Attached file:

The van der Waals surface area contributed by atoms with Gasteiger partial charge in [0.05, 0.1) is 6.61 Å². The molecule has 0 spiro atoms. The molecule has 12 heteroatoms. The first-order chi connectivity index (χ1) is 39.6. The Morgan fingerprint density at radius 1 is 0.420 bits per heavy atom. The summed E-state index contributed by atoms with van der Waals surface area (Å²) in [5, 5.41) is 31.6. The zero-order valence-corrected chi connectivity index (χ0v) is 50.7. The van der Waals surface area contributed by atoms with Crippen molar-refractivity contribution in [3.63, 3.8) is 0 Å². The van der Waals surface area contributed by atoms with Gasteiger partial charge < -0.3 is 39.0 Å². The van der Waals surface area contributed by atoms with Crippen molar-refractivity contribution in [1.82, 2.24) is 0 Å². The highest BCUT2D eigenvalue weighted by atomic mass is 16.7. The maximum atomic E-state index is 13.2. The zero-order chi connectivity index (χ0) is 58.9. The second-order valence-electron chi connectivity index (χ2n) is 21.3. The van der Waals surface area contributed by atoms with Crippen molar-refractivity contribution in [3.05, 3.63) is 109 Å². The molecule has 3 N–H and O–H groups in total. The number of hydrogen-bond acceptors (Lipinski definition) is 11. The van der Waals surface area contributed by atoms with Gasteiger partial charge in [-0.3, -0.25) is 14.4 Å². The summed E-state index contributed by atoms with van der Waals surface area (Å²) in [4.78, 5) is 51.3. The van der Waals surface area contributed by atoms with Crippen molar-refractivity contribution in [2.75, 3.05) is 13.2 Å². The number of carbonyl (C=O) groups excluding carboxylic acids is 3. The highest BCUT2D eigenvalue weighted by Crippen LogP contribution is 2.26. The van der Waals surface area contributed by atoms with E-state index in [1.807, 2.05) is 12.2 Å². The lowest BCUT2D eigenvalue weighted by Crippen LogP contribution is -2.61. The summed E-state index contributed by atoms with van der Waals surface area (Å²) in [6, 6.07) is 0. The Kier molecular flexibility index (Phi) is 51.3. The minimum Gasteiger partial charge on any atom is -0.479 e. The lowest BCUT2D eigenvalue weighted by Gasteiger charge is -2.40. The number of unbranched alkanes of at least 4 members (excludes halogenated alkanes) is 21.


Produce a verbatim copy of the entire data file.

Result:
The van der Waals surface area contributed by atoms with Gasteiger partial charge in [0.05, 0.1) is 6.61 Å². The molecule has 0 spiro atoms. The molecule has 12 heteroatoms. The first-order chi connectivity index (χ1) is 39.6. The Morgan fingerprint density at radius 1 is 0.420 bits per heavy atom. The summed E-state index contributed by atoms with van der Waals surface area (Å²) in [5, 5.41) is 31.6. The zero-order valence-corrected chi connectivity index (χ0v) is 50.7. The van der Waals surface area contributed by atoms with Crippen molar-refractivity contribution in [3.63, 3.8) is 0 Å². The van der Waals surface area contributed by atoms with Gasteiger partial charge < -0.3 is 39.0 Å². The van der Waals surface area contributed by atoms with Crippen molar-refractivity contribution in [1.82, 2.24) is 0 Å². The highest BCUT2D eigenvalue weighted by atomic mass is 16.7. The maximum atomic E-state index is 13.2. The zero-order chi connectivity index (χ0) is 58.9. The second-order valence-electron chi connectivity index (χ2n) is 21.3. The van der Waals surface area contributed by atoms with Crippen molar-refractivity contribution in [3.05, 3.63) is 109 Å². The molecule has 3 N–H and O–H groups in total. The number of hydrogen-bond acceptors (Lipinski definition) is 11. The van der Waals surface area contributed by atoms with Gasteiger partial charge in [-0.3, -0.25) is 14.4 Å². The summed E-state index contributed by atoms with van der Waals surface area (Å²) in [4.78, 5) is 51.3. The van der Waals surface area contributed by atoms with Crippen molar-refractivity contribution in [2.75, 3.05) is 13.2 Å². The number of carbonyl (C=O) groups excluding carboxylic acids is 3. The highest BCUT2D eigenvalue weighted by Crippen LogP contribution is 2.26. The van der Waals surface area contributed by atoms with E-state index in [1.807, 2.05) is 12.2 Å². The lowest BCUT2D eigenvalue weighted by Crippen LogP contribution is -2.61. The summed E-state index contributed by atoms with van der Waals surface area (Å²) in [6, 6.07) is 0. The Kier molecular flexibility index (Phi) is 51.3. The minimum Gasteiger partial charge on any atom is -0.479 e. The lowest BCUT2D eigenvalue weighted by Gasteiger charge is -2.40. The number of unbranched alkanes of at least 4 members (excludes halogenated alkanes) is 21.